Book Corner – June 2020 (1)

The Murder of a Quack – George Bellairs

This is a rather light but entertaining story featuring the amiable Inspector Littlejohn from Scotland Yard. His Modus operandi is one of steady as she goes, a methodical trawl through the clues and interviewing witnesses and suspects. What might be a pedestrian read is spiced up by Bellairs’ natural humour and sharp observation.

The quack in question is Nathaniel Wall, a bonesetter, someone who manipulates bones and joints but is not medically qualified. Wall’s family have practised as bonesetters for years in the quiet English village of Stalden. The medical profession has always looked askance at the Walls and the latest doctor in the village, a man with a drink problem and who mishandled a case, is particularly virulent about their skills. One day Wall is found hanging from one of the devices he uses to manipulate patients? What looks an open and shut case takes on a surprising life of its own.

On arriving at the village, Littlejohn soon discovers that others have motives to have Wall out of the way, besides the resident doctor. There is a young woman who had treated Wall as her uncle until he objected to her boyfriend, a man who claims to be a reader for a firm of publishers. Wall tried to prevent what he thought was an unsuitable marriage. A mysterious man with a deformity had been a live-in patient at Wall’s residence and had extensive work performed on him. Littlejohn finds newspaper clippings in Wall’s office relating to a notorious bank robbery and a forgery and he begins to wonder whether there is a wider dimension to what may otherwise have been a local dispute. The discovery of another body, hidden down the well, confirms his suspicions.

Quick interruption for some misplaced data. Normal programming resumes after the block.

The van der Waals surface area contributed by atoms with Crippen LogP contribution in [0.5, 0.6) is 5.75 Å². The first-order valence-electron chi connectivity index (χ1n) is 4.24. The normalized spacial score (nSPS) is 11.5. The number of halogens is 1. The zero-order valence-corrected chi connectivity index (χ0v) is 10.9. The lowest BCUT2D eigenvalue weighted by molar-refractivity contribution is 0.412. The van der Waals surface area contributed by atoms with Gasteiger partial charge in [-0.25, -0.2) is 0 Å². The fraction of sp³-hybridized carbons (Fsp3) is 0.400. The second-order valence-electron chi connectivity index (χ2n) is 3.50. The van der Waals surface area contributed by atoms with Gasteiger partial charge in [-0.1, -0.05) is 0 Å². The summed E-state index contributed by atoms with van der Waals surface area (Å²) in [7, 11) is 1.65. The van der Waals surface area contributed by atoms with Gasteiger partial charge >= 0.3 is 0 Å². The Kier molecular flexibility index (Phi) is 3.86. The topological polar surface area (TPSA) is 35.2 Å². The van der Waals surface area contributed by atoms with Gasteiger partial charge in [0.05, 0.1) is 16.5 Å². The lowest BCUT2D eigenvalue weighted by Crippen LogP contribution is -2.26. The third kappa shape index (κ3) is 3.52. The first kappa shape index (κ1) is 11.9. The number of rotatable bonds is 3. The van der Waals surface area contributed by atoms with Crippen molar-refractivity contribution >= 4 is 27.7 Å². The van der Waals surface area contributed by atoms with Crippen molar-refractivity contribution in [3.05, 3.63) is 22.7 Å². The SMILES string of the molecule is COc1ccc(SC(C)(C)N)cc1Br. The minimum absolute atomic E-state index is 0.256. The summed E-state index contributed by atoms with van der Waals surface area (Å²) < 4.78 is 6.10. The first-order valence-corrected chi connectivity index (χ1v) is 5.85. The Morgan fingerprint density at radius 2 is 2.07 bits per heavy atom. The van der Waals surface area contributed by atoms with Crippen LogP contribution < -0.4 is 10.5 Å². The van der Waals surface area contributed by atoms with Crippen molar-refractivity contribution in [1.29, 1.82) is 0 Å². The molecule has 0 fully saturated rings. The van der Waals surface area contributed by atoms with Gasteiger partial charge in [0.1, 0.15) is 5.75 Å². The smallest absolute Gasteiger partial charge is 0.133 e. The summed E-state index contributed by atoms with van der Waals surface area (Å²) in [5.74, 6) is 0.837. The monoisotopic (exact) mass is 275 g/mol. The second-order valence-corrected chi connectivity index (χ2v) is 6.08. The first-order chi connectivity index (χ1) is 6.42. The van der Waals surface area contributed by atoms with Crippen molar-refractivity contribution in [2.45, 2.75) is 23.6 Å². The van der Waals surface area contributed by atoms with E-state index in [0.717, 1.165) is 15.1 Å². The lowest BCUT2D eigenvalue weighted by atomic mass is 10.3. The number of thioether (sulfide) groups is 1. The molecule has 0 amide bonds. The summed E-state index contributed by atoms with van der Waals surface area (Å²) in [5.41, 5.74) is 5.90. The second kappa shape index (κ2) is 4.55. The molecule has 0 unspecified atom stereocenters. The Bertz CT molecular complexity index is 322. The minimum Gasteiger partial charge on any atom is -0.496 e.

The case is neatly wrapped up and the loose ends are resolved, making for a quick, entertaining read, a book that can easily be read in an evening. There is nothing too demanding in either the plot or Bellairs’ style. It is just a pleasant way to lose yourself in the evening and forget the cares of the world. And what’s wrong with that?

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